Bahrain is an independent Islamic kingdom in the Persian Gulf, comprising thirty and odd islands, lying between the coasts of Saudi Arabia and Qatar. The largest of these islands is Bahrain, meaning two seas and houses 90% of the population. The capital city is Manama. Though a fervent Muslim state, Bahrain preaches and practices a high level of religious accommodation, permitting free pursuit of other religious faiths by its inhabitants. Bahrain’s governance is a hybrid, wherein its Emirs jointly manage day-to-day management with elected representatives.
The country has a high per capita income of over 20,000 US dollars, which is derived from the natural resources such as crude oil to a large extent and non-oil industries such as banking and finance. The country’s seven hundred thousand plus population is growing 3% annually while the GDP is growing at an annual rate of 6%. In a region which is presently facing a wind fall oil boom, Bahrain is growing the fastest.
Aware of the fact that population is rapidly expanding and it is becoming increasingly expensive to hire expatriates, the government has focused on economic diversification into basic commodities such as aluminum, ship repairs and tourism, apart from giving high priority to Bahrain becoming the regional financial and commercial headquarters.
The benign monarchy has given top slot to education, expansion of economy and training the local youth in key areas in order to combat unemployment. The recent Alba expansion project, which the government took up recently, has generated 10,000 jobs while bringing Formula One racing to the nation has added another 6000 jobs.
Most of the jobs for expatriate men extend to mechanical and technical such as oil refining and financial services like banking and insurance. Onshore intellectual jobs such as information technology jobs are yet to make their presence felt, as these jobs are easily executable from foreign offshores.
Job opportunities for women relate to low-paid domestic help opportunities or traditional fields such as primary education, nursing, gynecological and para-gynecological fields like midwifery. Women migrants accounted for more than a quarter of migratory inflows in 2000 compared to a meager 8% in 1980. Though not very often, instances of sexual harassment are not unheard of in the domestic help job market.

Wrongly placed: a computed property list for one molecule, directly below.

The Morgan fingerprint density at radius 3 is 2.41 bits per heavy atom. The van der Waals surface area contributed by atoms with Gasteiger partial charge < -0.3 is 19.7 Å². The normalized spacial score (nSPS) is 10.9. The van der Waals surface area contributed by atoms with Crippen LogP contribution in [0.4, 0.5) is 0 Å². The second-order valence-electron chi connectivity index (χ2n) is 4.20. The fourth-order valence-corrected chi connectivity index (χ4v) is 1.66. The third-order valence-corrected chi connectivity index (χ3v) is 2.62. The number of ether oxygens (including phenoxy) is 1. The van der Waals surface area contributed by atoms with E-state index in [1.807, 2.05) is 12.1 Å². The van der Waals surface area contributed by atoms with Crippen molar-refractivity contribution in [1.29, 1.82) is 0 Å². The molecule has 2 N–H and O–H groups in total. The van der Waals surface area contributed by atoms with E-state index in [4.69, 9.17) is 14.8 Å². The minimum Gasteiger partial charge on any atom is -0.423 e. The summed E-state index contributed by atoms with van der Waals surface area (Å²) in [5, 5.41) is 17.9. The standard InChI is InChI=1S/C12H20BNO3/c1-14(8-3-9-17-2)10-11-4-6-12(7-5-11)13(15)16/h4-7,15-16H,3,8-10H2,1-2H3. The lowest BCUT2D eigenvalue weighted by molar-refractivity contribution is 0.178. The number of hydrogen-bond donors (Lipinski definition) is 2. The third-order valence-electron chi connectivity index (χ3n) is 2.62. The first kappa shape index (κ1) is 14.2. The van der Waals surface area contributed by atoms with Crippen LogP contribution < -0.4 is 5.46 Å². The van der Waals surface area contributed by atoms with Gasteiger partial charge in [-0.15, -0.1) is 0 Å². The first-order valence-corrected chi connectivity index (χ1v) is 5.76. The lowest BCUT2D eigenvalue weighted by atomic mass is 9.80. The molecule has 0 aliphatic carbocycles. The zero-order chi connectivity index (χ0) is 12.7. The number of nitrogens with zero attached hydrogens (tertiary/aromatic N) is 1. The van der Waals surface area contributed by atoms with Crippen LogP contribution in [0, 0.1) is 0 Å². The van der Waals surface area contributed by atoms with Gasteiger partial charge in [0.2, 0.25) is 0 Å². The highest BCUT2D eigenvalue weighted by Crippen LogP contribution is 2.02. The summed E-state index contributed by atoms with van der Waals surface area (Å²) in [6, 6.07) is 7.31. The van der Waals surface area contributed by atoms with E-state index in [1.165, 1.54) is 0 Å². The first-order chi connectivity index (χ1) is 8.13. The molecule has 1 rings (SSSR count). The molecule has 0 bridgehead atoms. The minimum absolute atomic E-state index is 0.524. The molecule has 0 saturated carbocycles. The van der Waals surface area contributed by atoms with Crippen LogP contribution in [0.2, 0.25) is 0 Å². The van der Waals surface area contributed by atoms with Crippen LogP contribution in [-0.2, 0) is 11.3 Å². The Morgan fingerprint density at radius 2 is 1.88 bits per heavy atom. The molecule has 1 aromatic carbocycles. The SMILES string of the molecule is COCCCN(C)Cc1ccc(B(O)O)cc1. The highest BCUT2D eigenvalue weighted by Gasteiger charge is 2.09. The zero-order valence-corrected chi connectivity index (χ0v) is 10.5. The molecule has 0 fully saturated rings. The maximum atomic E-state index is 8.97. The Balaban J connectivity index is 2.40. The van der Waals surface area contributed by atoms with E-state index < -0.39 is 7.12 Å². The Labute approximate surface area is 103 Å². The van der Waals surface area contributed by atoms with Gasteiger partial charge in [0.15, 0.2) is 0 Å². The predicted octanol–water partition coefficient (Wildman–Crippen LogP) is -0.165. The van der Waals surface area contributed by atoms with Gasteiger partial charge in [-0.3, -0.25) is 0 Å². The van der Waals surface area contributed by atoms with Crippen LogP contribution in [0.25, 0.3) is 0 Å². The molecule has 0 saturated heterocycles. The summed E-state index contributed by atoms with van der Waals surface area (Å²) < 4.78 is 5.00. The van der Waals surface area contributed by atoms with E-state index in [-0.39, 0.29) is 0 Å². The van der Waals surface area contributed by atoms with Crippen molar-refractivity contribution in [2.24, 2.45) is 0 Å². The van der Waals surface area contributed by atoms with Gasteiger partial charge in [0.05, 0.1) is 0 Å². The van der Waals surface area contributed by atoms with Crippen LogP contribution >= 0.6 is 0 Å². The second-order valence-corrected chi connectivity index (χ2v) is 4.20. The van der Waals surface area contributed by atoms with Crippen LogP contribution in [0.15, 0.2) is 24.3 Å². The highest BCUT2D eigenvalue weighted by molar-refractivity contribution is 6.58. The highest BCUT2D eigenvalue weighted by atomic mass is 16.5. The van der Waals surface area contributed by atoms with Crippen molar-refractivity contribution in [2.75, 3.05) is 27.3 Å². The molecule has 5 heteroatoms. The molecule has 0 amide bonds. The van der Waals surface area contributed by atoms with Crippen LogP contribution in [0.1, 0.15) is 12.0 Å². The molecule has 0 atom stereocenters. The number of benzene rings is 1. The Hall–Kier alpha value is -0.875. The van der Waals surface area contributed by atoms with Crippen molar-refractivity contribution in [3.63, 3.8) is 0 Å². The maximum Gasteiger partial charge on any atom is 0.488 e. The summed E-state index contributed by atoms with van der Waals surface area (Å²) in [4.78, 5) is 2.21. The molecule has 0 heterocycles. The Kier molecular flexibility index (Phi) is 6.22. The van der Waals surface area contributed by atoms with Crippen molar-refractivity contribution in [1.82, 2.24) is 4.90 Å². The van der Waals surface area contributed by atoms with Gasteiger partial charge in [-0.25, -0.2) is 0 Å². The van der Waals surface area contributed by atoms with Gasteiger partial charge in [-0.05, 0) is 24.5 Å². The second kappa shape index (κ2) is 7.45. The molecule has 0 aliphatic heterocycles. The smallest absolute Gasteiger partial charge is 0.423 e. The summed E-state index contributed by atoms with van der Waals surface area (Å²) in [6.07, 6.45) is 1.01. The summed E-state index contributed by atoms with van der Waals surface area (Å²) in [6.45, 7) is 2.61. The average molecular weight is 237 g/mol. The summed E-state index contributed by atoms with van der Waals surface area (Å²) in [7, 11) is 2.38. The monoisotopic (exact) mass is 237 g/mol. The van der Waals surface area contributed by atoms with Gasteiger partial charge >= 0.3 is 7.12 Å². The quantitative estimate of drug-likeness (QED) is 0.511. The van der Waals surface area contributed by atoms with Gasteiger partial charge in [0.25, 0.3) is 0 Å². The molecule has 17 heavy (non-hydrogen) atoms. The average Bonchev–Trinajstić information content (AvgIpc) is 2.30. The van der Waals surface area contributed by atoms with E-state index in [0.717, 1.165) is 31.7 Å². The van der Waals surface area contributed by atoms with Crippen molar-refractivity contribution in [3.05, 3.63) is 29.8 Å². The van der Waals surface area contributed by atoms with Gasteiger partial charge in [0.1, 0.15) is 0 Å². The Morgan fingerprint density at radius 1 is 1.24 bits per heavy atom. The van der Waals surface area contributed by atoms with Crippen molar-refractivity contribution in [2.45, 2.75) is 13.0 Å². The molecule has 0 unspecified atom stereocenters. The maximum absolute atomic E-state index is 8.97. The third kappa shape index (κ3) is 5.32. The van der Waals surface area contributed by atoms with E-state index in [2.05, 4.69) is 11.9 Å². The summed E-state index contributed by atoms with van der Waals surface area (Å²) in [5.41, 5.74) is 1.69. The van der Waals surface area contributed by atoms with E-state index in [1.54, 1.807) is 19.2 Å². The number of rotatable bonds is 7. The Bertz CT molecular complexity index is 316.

Bahrain is comparatively, however a more relaxed state in relation to its neighbors such Saudi Arabia or Iran which are considered rigid when it comes to treatment of expatriate labor. Bahrain is also one of the states that have set up an arbitration service to resolve disputes between employers and workers. The government of Bahrain also stands for the security of the personnel employed in its territory, has focused on eliminating fundamentalism through its reform program. There is no personal income tax and repatriation is permitted fully and freely.
Bahrain is a rare country where there is an active nightlife waiting for the expatriate. The native people in general, love to congregate for fun and frolic. Night spots such as bar, pubs, lounges, discothèques, live rock, bound in hundreds to suit each and every purse.
Overall, the situation is like the cat on the wall. While prospects for the locals are bright, it is diminishing for the expatriate community. Remuneration and perks are shrinking for expatriates owing to higher supplies from third world countries and competition from native and regional players. Still jobs at high end are open in such fields a banking and Insurance, since education and training levels are yet to catch up to international levels. The solace however is the fact that Bahrain, among all the rest in the region is still a congenial domain for the expatriate. For the menial and the lowly paid womanly labor, the scenario is currently hazy, until the government comes out with more transparent and protective statutes for the hapless females.